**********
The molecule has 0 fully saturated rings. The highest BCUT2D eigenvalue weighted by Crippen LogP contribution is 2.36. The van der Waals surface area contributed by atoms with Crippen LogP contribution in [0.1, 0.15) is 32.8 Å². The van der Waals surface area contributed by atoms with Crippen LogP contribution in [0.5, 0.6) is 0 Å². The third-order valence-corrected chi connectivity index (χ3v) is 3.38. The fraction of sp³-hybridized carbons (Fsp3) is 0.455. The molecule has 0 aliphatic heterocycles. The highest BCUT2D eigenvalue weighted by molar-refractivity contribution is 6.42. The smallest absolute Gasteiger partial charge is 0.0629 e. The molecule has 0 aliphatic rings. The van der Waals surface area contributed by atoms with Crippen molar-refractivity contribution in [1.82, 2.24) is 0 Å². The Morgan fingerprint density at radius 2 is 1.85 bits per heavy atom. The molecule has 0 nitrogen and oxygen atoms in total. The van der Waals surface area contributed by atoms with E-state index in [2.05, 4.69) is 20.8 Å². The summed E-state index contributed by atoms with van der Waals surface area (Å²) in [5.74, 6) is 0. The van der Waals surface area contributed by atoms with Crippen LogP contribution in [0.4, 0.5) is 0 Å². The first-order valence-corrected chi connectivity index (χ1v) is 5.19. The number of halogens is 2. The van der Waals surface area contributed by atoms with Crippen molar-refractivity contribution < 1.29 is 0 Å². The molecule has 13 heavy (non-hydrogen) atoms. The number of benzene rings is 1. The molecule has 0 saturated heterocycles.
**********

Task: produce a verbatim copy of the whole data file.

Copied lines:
The molecule has 0 fully saturated rings. The highest BCUT2D eigenvalue weighted by Crippen LogP contribution is 2.36. The van der Waals surface area contributed by atoms with Crippen LogP contribution in [0.1, 0.15) is 32.8 Å². The van der Waals surface area contributed by atoms with Crippen LogP contribution in [0.5, 0.6) is 0 Å². The third-order valence-corrected chi connectivity index (χ3v) is 3.38. The fraction of sp³-hybridized carbons (Fsp3) is 0.455. The molecule has 0 aliphatic heterocycles. The highest BCUT2D eigenvalue weighted by molar-refractivity contribution is 6.42. The smallest absolute Gasteiger partial charge is 0.0629 e. The molecule has 0 aliphatic rings. The van der Waals surface area contributed by atoms with Crippen molar-refractivity contribution in [1.82, 2.24) is 0 Å². The Morgan fingerprint density at radius 2 is 1.85 bits per heavy atom. The molecule has 0 nitrogen and oxygen atoms in total. The van der Waals surface area contributed by atoms with E-state index in [2.05, 4.69) is 20.8 Å². The summed E-state index contributed by atoms with van der Waals surface area (Å²) in [5.74, 6) is 0. The van der Waals surface area contributed by atoms with Crippen LogP contribution in [0.4, 0.5) is 0 Å². The first-order valence-corrected chi connectivity index (χ1v) is 5.19. The number of halogens is 2. The van der Waals surface area contributed by atoms with Crippen molar-refractivity contribution < 1.29 is 0 Å². The molecule has 13 heavy (non-hydrogen) atoms. The number of benzene rings is 1. The molecule has 0 saturated heterocycles.